Patients with hidradenitis suppurativa (HS) have a higher likelihood for substance use disorder (SUD) developing compared with those without the condition, with pain and poor disease-related quality of life likely associated with this risk, according to the results of a cross-sectional population analysis conducted in the United States and published in the Journal of the American Academy of Dermatology.

A total of 32,625 adult patients with HS were identified through data from electronic health records from a population-based sample of >50 million individuals. The prevalence of SUD was 4.0% (1315 of 32,625) in patients with HS, compared with 2.0% (195,260 of 9,581,640) in those without HS, which was statistically significant (P <.001). Among patients with HS, the most common forms of substance misuse were alcohol (1.9%), opioids (1.3%), and cannabis (1.2%).

When comparing individuals with HS and those without the disorder, patients with HS had 1.50 times the adjusted odds (95% CI, 1.42-1.59; P <.0001) of SUD. Moreover, those with HS had a significantly greater risk for SUD across demographic subgroups including age, gender, race, comorbidities (ie, depression and anxiety disorder), and insurance status. The link between HS and SUD was generally stronger in patients 45 to 64 years of age, nonwhites, those with private insurance, and those who did not experience depression or anxiety disorder.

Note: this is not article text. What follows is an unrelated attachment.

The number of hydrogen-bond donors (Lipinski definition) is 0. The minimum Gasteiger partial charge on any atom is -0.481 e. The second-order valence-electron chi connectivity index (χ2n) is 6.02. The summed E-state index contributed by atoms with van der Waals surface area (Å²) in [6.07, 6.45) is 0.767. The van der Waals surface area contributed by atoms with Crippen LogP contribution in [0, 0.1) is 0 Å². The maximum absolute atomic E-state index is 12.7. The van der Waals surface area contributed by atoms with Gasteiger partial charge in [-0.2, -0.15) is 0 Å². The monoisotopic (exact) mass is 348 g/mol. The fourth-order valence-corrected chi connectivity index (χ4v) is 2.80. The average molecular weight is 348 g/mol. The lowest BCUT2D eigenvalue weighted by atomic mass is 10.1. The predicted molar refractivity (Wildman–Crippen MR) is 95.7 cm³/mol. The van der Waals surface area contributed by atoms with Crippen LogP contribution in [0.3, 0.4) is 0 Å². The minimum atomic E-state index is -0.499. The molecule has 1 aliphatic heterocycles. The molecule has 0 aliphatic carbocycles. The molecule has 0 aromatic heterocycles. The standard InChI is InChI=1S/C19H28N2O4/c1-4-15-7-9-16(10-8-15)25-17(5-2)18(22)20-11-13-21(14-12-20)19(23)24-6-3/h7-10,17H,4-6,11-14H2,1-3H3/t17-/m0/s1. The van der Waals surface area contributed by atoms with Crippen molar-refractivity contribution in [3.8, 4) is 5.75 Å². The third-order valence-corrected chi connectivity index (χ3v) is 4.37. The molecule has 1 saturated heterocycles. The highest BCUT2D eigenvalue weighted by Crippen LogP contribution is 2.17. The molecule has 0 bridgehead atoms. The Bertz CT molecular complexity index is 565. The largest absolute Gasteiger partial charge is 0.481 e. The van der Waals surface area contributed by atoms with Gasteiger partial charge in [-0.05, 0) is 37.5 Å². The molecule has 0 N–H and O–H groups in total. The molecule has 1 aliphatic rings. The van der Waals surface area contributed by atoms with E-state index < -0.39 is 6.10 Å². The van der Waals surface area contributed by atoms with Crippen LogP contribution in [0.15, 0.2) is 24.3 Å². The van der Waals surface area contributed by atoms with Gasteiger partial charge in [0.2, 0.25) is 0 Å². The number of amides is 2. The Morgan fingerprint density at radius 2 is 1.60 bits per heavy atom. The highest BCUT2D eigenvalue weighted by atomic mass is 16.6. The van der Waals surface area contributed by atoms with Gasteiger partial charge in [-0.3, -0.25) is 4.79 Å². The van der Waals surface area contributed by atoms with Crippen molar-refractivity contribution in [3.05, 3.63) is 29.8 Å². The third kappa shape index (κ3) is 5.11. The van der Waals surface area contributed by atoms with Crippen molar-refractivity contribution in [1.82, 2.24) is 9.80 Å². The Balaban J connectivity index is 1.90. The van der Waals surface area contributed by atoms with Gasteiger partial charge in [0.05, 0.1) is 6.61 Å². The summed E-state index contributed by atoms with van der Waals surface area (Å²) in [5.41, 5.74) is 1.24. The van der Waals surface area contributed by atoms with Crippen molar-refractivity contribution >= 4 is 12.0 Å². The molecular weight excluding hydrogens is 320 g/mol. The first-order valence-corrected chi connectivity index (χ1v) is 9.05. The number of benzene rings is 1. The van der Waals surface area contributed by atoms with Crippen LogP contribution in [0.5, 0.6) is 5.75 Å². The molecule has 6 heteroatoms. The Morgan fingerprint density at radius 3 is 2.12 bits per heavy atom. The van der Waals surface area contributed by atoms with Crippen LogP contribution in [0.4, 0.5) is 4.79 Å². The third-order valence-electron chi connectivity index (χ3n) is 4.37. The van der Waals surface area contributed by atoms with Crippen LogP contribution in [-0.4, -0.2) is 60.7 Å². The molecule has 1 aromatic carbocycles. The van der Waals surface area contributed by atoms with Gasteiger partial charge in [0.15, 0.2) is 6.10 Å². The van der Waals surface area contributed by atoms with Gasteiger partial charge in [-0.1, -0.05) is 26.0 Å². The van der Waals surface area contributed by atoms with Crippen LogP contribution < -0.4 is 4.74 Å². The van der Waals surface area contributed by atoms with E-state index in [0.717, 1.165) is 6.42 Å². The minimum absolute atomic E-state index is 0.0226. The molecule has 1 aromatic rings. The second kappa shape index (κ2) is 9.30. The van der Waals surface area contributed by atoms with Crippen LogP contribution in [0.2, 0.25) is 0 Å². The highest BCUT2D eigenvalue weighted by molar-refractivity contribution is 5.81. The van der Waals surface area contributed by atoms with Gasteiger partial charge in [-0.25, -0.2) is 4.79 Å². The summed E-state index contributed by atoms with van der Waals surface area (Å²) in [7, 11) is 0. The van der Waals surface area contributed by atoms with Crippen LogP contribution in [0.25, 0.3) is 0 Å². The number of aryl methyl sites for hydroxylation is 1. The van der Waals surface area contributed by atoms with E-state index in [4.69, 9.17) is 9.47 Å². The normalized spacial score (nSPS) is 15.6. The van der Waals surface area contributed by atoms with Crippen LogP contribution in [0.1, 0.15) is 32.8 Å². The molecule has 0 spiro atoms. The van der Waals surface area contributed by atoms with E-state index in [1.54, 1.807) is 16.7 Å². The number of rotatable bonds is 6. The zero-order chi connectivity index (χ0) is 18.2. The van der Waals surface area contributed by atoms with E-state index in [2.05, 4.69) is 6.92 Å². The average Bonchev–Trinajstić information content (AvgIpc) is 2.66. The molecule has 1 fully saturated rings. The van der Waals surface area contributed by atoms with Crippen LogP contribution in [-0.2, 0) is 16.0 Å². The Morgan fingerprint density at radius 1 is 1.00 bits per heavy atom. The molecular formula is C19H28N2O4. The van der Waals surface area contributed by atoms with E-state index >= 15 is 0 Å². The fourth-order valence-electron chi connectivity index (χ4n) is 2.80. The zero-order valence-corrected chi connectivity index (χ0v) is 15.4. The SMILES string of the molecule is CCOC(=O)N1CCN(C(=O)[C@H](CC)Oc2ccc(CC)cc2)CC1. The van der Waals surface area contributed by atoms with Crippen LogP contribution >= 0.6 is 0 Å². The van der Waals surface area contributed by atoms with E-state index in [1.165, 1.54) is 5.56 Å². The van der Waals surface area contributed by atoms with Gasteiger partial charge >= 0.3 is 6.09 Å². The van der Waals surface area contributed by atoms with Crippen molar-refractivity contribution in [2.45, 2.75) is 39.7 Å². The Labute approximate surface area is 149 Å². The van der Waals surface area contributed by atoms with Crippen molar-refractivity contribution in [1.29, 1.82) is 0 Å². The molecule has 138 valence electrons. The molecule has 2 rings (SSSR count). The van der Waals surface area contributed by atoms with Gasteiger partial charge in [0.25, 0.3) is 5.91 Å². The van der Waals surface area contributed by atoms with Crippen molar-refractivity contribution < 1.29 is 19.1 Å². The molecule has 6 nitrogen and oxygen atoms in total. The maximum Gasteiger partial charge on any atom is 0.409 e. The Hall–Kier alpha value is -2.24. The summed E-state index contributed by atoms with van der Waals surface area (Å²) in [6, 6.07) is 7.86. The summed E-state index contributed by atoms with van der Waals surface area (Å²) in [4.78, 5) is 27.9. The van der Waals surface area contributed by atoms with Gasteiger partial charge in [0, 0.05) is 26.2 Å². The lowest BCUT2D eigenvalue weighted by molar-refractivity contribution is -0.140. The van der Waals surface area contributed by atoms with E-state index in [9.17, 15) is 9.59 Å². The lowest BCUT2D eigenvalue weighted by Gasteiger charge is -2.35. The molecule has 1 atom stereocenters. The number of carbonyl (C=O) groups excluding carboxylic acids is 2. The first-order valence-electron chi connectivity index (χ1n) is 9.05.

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A major limitation of the current study is that often SUD may not be diagnosed appropriately.

The investigators concluded that because patients with HS have a higher risk for SUD, periodic screening for substance abuse may be beneficial in this population.

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Reference

Garg A, Papagermanos V, Midura M, Strunk A, Merson J. Opioid, alcohol, and cannabis misuse among patients with hidradenitis suppurativa: a population-based analysis in the United States [published online February 27, 2018]. J Am Acad Dermatol. doi: 10.1016/j.jaad.2018.02.053